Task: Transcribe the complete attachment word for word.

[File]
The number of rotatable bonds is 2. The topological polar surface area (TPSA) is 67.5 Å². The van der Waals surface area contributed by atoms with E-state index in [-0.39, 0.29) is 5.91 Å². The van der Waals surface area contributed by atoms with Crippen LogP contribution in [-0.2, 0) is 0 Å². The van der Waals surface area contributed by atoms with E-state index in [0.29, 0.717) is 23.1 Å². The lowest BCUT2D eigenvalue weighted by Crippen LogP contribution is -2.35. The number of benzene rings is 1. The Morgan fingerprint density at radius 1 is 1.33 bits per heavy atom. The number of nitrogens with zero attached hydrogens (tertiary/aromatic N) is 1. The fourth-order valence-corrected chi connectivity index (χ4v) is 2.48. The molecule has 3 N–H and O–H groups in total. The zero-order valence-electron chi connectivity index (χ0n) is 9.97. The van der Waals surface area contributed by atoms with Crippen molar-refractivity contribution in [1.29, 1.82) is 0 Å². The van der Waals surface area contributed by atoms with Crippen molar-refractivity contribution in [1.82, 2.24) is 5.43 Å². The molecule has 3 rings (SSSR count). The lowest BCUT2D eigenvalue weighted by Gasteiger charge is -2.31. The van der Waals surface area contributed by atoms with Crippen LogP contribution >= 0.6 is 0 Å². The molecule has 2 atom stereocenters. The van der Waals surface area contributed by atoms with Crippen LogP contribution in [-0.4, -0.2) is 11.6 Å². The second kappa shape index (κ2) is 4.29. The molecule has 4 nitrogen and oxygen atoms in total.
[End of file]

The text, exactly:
The number of rotatable bonds is 2. The topological polar surface area (TPSA) is 67.5 Å². The van der Waals surface area contributed by atoms with E-state index in [-0.39, 0.29) is 5.91 Å². The van der Waals surface area contributed by atoms with Crippen LogP contribution in [-0.2, 0) is 0 Å². The van der Waals surface area contributed by atoms with E-state index in [0.29, 0.717) is 23.1 Å². The lowest BCUT2D eigenvalue weighted by Crippen LogP contribution is -2.35. The number of benzene rings is 1. The Morgan fingerprint density at radius 1 is 1.33 bits per heavy atom. The number of nitrogens with zero attached hydrogens (tertiary/aromatic N) is 1. The fourth-order valence-corrected chi connectivity index (χ4v) is 2.48. The molecule has 3 N–H and O–H groups in total. The zero-order valence-electron chi connectivity index (χ0n) is 9.97. The van der Waals surface area contributed by atoms with Crippen molar-refractivity contribution in [1.29, 1.82) is 0 Å². The van der Waals surface area contributed by atoms with Crippen molar-refractivity contribution in [1.82, 2.24) is 5.43 Å². The molecule has 3 rings (SSSR count). The lowest BCUT2D eigenvalue weighted by Gasteiger charge is -2.31. The van der Waals surface area contributed by atoms with Crippen LogP contribution >= 0.6 is 0 Å². The molecule has 2 atom stereocenters. The van der Waals surface area contributed by atoms with Crippen LogP contribution in [-0.4, -0.2) is 11.6 Å². The second kappa shape index (κ2) is 4.29. The molecule has 4 nitrogen and oxygen atoms in total.